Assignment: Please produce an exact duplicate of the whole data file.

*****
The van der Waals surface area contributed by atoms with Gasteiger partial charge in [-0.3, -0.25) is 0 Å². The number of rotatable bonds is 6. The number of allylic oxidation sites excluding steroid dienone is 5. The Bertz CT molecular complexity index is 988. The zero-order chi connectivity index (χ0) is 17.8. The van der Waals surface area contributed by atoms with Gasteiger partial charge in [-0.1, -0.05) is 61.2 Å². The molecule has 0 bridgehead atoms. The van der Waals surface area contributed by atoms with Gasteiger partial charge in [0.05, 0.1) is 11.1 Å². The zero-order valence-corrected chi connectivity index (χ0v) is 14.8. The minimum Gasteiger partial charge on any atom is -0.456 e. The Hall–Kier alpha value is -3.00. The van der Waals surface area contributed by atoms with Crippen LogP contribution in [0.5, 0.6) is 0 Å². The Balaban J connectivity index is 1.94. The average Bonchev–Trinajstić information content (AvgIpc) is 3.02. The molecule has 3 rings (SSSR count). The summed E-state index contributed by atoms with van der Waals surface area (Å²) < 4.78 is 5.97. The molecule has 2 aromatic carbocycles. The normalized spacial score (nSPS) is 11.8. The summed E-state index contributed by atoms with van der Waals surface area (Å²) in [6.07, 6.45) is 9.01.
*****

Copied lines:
The van der Waals surface area contributed by atoms with Gasteiger partial charge in [-0.3, -0.25) is 0 Å². The number of rotatable bonds is 6. The number of allylic oxidation sites excluding steroid dienone is 5. The Bertz CT molecular complexity index is 988. The zero-order chi connectivity index (χ0) is 17.8. The van der Waals surface area contributed by atoms with Gasteiger partial charge in [-0.1, -0.05) is 61.2 Å². The molecule has 0 bridgehead atoms. The van der Waals surface area contributed by atoms with Gasteiger partial charge in [0.05, 0.1) is 11.1 Å². The zero-order valence-corrected chi connectivity index (χ0v) is 14.8. The minimum Gasteiger partial charge on any atom is -0.456 e. The Hall–Kier alpha value is -3.00. The van der Waals surface area contributed by atoms with Crippen LogP contribution in [0.5, 0.6) is 0 Å². The Balaban J connectivity index is 1.94. The average Bonchev–Trinajstić information content (AvgIpc) is 3.02. The molecule has 3 rings (SSSR count). The summed E-state index contributed by atoms with van der Waals surface area (Å²) < 4.78 is 5.97. The molecule has 2 aromatic carbocycles. The normalized spacial score (nSPS) is 11.8. The summed E-state index contributed by atoms with van der Waals surface area (Å²) in [6.07, 6.45) is 9.01.